Hamish Low: Sycamore
Submission By Hamish Low
Through my closed eyelids I watch
the capillaries dilate
the spiderwebs of dreams stretch and snap - this strange transition to waking
Before the caffeine fires up my frontal lobe. Before I stumble drunk on dreams out the door and into another day, cigarette-ash haze staining the mint blue sky.
At my letterbox, bills, requests to renew my gym membership from a gym in a city I've never been to, divorce papers from a desperate lawyer. A complimentary copy of a magazine about preserving animals. I once killed a deer, it was at night and one of my headlights had gone. I felt bad enough about killing it, mounting it's head on my wall I was the last thing I'd want to do. I've heard of identity theft, I guess this is something like the opposite. I've never received any bills for anything I haven't ordered, but it's strange, a glitch in the system so to speak, what some people, if they were interested in taxidermy or signals intelligence, might call good luck.
I restore old furniture. Sand the wood back to the grain, so its warm to the touch. Then stain or varnish to bring out the glow. At work I listen to old Hawaiian 45s on this ancient juke box a friend fixed up.....obscure German noise imprints, nature sounds, suicidal country artists. Everyday i get a newspaper, make a flask of coffee and if it’s sunny sit in the park with the few people that bother leaving their living modules. The old Chinese couple doing Qi Gung. A middle-aged woman walking and talking to her dogs. I pour myself some coffee and read the news.
Fact is truly stranger than fiction, it's a pity that most newspapers, like this one, qualify mostly as the latter. I read a story about some office worker who had altered a microwave oven into a kind of ray device to slowly cook a coworker’s brain.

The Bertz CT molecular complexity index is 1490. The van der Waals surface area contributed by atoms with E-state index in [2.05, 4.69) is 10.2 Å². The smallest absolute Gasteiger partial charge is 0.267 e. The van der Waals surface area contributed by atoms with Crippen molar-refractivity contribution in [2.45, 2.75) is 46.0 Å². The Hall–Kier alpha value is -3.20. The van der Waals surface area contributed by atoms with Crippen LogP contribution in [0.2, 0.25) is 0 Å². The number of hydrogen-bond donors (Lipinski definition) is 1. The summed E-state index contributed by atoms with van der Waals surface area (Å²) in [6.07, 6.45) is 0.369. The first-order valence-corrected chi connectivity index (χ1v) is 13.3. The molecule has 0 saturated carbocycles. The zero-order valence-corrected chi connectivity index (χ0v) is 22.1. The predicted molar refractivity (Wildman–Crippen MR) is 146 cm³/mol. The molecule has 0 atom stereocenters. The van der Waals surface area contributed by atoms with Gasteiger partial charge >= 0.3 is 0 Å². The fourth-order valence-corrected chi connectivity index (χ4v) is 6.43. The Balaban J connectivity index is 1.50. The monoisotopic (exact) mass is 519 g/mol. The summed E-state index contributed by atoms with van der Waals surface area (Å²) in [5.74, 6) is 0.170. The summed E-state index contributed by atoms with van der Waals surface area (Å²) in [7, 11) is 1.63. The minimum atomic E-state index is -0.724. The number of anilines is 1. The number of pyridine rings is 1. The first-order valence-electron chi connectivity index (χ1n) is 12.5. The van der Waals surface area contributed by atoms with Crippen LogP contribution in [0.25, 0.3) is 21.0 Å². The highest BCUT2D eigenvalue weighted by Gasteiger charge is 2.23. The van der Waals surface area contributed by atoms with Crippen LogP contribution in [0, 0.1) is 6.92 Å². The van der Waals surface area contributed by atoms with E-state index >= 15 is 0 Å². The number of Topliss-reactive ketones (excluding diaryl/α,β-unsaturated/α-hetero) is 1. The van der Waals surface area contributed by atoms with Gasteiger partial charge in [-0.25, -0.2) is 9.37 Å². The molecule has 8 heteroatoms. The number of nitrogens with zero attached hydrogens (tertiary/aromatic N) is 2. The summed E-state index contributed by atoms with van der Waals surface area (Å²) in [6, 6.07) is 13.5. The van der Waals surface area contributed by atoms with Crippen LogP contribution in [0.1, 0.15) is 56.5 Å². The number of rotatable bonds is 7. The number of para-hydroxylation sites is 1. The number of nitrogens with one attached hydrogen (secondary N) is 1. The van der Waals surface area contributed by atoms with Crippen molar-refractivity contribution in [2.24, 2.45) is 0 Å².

Cans of dolphin meat in a
Simultaneous military coups in 5 central Asian nations.
World history has gone awry, Politicians are struggling to find even greater simplifications with which to contain the truth. An outbreak of Ebola in Florida is traced to a US military germ lab, the arrest of a lab technician… I mean, what kind of psychometrics do they use to find someone who believes they're doing the world a favour by creating virulent new strains of disease?
And the bodies of the astronauts from the space station have been brought back down to earth. I was at the pub the other week and all it was on all the televisions. "The whole world is watching", the face kept saying that over and over, like a mantra. “Can we get to them in time?”....Reality television has twisted the meaning of the word…..and those long shots of the Russian guy, meditating to conserve air, in lotus position spinning slowly, eyes closed face serene. Through the window behind him, clouds in slow swirls, a typhoon over Taiwan, share prices trailing across the bottom of the screen….and the American woman, before she fell asleep whispering soft prayers for peace far above the earth. The first shuttle was grounded for "unforeseen circumstances" and the Chinese rocket due to bad weather. It would still be a few days before the Europeans could get there…so much junk floating out there now....